Based on the true story of Solomon Northrup and the 12 years he spent as a slave after being swindled, kidnapped and sent to various plantations before ending up under the rule of psychopathic drunk slave holder, Edwin Eppes.
Much has been said about “12 Years a Slave” and it’s importance and Oscar chances. But all of this talk downplays just how much of an essential experience this film is.
Ejiofor’s performance as Northrup bounces from hopeful to hopeless with such ease, Fassbender is menacingly evil and pathetic throughout and newcomer Nyong’o brings such heartbreaking strength to a woman forced to endure some of the most savage abuse shown in film. Rarely is the black female experience of slavery brought to such real, horrific light in an outlet like this.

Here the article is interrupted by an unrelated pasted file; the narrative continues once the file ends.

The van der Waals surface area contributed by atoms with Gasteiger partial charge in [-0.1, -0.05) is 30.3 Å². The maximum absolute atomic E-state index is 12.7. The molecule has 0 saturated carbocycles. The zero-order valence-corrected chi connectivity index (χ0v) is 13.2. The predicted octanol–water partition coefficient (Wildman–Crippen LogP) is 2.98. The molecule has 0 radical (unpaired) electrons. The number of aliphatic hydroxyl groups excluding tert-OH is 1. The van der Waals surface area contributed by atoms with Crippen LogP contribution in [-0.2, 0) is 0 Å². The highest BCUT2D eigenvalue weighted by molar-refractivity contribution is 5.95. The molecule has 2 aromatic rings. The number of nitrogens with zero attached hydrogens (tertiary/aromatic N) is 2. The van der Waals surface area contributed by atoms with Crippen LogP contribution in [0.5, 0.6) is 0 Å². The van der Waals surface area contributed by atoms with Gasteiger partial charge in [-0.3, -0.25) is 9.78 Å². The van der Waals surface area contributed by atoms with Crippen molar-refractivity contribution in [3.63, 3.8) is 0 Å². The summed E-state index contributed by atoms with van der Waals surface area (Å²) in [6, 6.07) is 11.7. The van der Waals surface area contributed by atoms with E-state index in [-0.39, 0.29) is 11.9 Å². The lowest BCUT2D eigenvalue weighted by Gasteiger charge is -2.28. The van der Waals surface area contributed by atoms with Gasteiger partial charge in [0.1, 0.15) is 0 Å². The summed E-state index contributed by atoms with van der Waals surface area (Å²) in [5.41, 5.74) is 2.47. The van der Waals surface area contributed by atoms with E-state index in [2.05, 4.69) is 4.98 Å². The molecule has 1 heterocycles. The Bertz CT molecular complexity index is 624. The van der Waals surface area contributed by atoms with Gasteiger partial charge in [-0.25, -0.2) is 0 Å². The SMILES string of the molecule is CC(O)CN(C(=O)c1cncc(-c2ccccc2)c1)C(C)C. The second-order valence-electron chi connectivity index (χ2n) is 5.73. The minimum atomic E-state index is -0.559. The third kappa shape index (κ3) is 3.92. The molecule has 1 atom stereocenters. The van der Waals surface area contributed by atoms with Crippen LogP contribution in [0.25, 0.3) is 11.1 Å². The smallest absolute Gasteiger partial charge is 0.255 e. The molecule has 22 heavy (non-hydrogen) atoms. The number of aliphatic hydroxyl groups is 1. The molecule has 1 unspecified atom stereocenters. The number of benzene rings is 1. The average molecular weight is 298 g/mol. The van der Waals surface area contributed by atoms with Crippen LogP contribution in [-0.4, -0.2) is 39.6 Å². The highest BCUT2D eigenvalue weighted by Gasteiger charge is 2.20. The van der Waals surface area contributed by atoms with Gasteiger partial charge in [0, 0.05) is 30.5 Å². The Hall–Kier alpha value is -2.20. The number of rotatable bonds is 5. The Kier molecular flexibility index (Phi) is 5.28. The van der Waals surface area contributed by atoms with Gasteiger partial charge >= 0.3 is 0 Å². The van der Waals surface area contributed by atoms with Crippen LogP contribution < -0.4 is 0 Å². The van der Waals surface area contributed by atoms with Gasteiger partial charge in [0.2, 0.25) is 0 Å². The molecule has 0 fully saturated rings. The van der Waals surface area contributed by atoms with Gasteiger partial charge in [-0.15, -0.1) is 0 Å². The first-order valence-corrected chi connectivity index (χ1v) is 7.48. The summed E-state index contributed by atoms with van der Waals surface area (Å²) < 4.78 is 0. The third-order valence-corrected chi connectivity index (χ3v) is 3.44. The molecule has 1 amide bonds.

McQueen brings brutality and beauty to a story of survival and the beyond inhumane stain on this country’s history. This is a rough, grim horror of a movie, but it’s not punishment, it’s awareness. Awareness of a truth that should continue to be fodder for big discussions, and McQueen takes a true account and brings poetry to it.
I don’t know if it will win an Oscar, but it really doesn’t matter, the film already earned its importance.
12 Years a Slave opens on today in theaters nationwide.